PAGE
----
Jurisdictional Patchwork: Law of the Sea and Native Title Issues in the Torres Strait

By Kaye, Stuart B. | Melbourne Journal of International Law, December 2001 | Go to article overview

Jurisdictional Patchwork: Law of the Sea and Native Title Issues in the Torres Strait


Kaye, Stuart B., Melbourne Journal of International Law


[The Torres Strait is the region where mainland Australia most closely approaches another state; where the northernmost Australian islands are a few kilometres off the Papua New Guinean coast. By virtue of its location, configuration and people, the Strait is also the focus of a surprising range of international and domestic legal issues. This article examines the law of the sea and native title issues presently impacting upon the Strait. It identifies the pressing legal concerns of the region, including one of the world's most complex maritime boundary arrangements which has been in operation for over 15 years; the impact of the operation of the 1982 United Nations Convention on the Law of the Sea on the Strait, most particularly the navigational regime; and the operation of the domestic offshore legal regime, including recent developments in the application of native title to offshore areas.]

I INTRODUCTION

In terms of sovereignty and jurisdictional issues, the Torres Strait region presents a number of challenges that are unique within Australia. Firstly, it is the point where mainland Australian territory most closely approaches that of another state, and the only place where the territorial sea of Australia touches another state's territorial waters. The Torres Strait region raises issues of the exercise of jurisdiction over individuals moving from one state to another and of national control over territorial waters. Secondly, the Torres Strait Treaty (1) is applicable to the region. It is one of the most complex maritime boundary delimitation treaties in operation, where jurisdiction over seabed and fisheries are separated, and a Protected Zone, designed to further both the interests of the indigenous communities of the region and environmental protection, exists. Thirdly, across the Strait are a scattering of numerous reefs, islands and cays. In the context of Australia's offshore arrangements, these present one of the more complicated geographical contexts for the operation of the Offshore Constitutional Settlement (2) dividing jurisdiction between the Commonwealth and the States. Fourthly, the Torres Strait is an international strait for the purposes of the 1982 United Nations Convention on the Law of the Sea (`UNCLOS'). (3) Consequently, significant issues are raised in the application of Australian law to vessels passing through the Strait. Finally, the issue of native title in offshore areas is particularly relevant in the Torres Strait because Australia's first successful native title claim originated there, albeit that the maritime part of the claim was withdrawn. (4) This article will briefly explore the jurisdictional and sovereignty issues applicable to the Torres Strait, including native title, and place them in perspective.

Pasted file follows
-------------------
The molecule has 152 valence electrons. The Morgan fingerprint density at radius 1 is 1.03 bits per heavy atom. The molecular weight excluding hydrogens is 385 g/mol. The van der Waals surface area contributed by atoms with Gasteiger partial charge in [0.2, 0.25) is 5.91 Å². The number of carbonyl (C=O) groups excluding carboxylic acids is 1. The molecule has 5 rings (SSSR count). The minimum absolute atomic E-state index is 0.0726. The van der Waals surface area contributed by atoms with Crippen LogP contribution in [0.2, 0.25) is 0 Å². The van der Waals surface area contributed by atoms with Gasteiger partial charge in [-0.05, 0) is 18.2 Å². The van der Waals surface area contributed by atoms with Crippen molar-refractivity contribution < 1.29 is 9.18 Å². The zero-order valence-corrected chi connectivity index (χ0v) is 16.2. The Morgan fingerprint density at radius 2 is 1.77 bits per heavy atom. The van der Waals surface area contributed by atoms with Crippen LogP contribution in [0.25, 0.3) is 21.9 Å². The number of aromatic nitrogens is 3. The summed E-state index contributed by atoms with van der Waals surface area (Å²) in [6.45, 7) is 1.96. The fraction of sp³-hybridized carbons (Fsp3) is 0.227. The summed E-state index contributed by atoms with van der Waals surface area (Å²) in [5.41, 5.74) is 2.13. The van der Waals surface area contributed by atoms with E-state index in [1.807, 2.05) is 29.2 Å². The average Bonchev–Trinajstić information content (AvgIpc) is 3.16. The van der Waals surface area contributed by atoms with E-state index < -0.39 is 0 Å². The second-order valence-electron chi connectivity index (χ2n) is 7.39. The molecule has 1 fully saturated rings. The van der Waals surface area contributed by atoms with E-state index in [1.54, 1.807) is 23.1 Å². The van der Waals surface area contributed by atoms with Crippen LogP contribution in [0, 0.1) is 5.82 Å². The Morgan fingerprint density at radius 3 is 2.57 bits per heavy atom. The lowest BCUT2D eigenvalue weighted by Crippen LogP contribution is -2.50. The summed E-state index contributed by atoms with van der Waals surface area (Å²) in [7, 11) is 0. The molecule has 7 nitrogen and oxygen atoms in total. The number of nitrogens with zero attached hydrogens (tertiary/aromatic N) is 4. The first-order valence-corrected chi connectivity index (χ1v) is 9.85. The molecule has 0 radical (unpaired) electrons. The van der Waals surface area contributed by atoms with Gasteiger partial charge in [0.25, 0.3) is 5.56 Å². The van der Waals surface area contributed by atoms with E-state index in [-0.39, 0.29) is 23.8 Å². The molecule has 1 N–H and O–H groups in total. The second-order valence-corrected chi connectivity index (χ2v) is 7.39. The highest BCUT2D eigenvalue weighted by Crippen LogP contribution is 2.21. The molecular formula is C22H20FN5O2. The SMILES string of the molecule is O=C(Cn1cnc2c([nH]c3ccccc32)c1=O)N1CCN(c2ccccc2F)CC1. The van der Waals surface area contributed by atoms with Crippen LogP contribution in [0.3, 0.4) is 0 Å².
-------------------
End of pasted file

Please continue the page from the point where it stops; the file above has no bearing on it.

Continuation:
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II EVOLUTION OF JURISDICTION

The complexity of the present arrangements in the Torres Strait can best be appreciated in light of the manner in which those arrangements came about. Historical events have played a substantial role in determining the present structure of both the sovereignty and the exercise of jurisdiction in the region. It is useful to examine these events briefly.

The first step is to examine the means by which British sovereignty was asserted over Australia and the legal mechanisms used to accomplish it. (5) The principal means used in the legal acquisition of Australian territory was the proclamation of Letters Patent. The Letters Patent, issued to the Governor of the particular colony in his Commission, described what the limits of the colony were for the purpose of the exercise of the Governor's powers. The description of territory in the Letters Patent is important to the present discussion because it was subsequently used by the colonial courts to delimit the boundaries of the Colony of New South Wales, and the later colonies created out of it. (6) As the present day Commonwealth of Australia, exclusive of the external territories, is a federation created from these colonies, the limits of Australian sovereignty in the present are, by and large, circumscribed by the old colonial instruments. …

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